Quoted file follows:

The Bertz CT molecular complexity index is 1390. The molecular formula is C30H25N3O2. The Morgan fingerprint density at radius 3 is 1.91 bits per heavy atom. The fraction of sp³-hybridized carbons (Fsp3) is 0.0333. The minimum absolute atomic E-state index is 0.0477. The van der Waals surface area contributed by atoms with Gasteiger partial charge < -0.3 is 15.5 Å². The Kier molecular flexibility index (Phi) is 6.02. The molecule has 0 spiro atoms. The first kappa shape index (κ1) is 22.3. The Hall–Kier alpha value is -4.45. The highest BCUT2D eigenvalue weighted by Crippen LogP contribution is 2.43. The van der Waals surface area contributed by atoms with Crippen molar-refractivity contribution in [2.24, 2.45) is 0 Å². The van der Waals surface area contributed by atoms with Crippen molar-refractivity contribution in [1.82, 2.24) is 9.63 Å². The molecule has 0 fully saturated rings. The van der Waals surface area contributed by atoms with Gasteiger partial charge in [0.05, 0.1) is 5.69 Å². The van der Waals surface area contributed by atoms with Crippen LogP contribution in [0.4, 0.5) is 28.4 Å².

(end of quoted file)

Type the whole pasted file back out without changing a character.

The Bertz CT molecular complexity index is 1390. The molecular formula is C30H25N3O2. The Morgan fingerprint density at radius 3 is 1.91 bits per heavy atom. The fraction of sp³-hybridized carbons (Fsp3) is 0.0333. The minimum absolute atomic E-state index is 0.0477. The van der Waals surface area contributed by atoms with Gasteiger partial charge < -0.3 is 15.5 Å². The Kier molecular flexibility index (Phi) is 6.02. The molecule has 0 spiro atoms. The first kappa shape index (κ1) is 22.3. The Hall–Kier alpha value is -4.45. The highest BCUT2D eigenvalue weighted by Crippen LogP contribution is 2.43. The van der Waals surface area contributed by atoms with Crippen molar-refractivity contribution in [2.24, 2.45) is 0 Å². The van der Waals surface area contributed by atoms with Crippen molar-refractivity contribution in [1.82, 2.24) is 9.63 Å². The molecule has 0 fully saturated rings. The van der Waals surface area contributed by atoms with Gasteiger partial charge in [0.05, 0.1) is 5.69 Å². The van der Waals surface area contributed by atoms with Crippen LogP contribution in [0.4, 0.5) is 28.4 Å².